What a difference a vowel makes.


Leave it to a men's magazine to get things mixed up when it comes to contraception. Well, contraception and actual warfare. GQ published an article last month, "Alexander Vindman and a Brief History of the GOP Smearing Veterans"by Luke Darby, and the correction that it issued for a typo is making the rounds on Twitter today. Users are taking the magazine to task for the misspelling, which replaced IED, or improvised explosive device, with IUD, intrauterine device.

The article reads as follows:

"Vindman is the first White House official to cooperate with Congress's impeachment inquiry, which makes his testimony all the more damaging. So Trump surrogates rushed to discredit him before he even appeared before the House Intelligence, Foreign Affairs, and Oversight and Reform committees. Their main tactic so far has been to accuse the Army veteran — who has a Purple Heart for anIUD injury in Iraq and served multiple overseas tours — of secretly working for Ukraine."

Credit: Getty Images

"This story has been updated," reads a note at the end of the article. "Alexander Vindman received a Purple Heart after being wounded by an IED, or improvised explosive device, not an IUD, or intrauterine device. We regret the error."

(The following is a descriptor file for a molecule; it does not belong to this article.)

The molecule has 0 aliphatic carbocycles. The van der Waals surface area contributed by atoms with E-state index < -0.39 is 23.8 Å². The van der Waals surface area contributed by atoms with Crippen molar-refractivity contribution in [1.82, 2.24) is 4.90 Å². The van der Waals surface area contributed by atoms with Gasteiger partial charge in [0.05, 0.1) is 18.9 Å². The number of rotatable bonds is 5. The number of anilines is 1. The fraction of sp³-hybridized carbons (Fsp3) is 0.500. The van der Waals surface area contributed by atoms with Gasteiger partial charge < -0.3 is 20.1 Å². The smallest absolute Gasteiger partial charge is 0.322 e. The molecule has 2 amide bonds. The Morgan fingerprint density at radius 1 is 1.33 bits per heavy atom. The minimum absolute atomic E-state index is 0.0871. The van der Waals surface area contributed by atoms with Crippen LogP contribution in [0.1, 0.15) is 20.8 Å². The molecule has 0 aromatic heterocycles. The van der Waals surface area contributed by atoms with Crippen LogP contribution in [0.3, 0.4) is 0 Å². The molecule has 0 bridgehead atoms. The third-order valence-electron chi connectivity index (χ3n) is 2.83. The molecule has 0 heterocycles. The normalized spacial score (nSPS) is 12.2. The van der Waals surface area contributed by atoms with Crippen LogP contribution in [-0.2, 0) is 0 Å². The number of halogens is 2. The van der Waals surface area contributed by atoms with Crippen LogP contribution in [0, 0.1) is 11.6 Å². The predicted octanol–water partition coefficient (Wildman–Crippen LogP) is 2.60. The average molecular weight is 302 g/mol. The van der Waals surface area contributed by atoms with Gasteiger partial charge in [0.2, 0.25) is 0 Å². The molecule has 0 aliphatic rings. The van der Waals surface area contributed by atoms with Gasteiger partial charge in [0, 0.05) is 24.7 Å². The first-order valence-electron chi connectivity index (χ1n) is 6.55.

Vindman is making headlines for his participation in President Donald Trump's impeachment inquiry. He was, in fact, wounded in Iraq during his tour of duty, but Twitter users were quick to note that IUDs and IEDs are not the same things. Some women were understanding, noting that they confuse the two sometimes, while others weren't so sympathetic.

Women weren't the only ones. Guys were getting in on the action, too.

Vindman served multiple tours of duty, including his tour of Iraq in 2013, where he was injured and awarded the Purple Heart.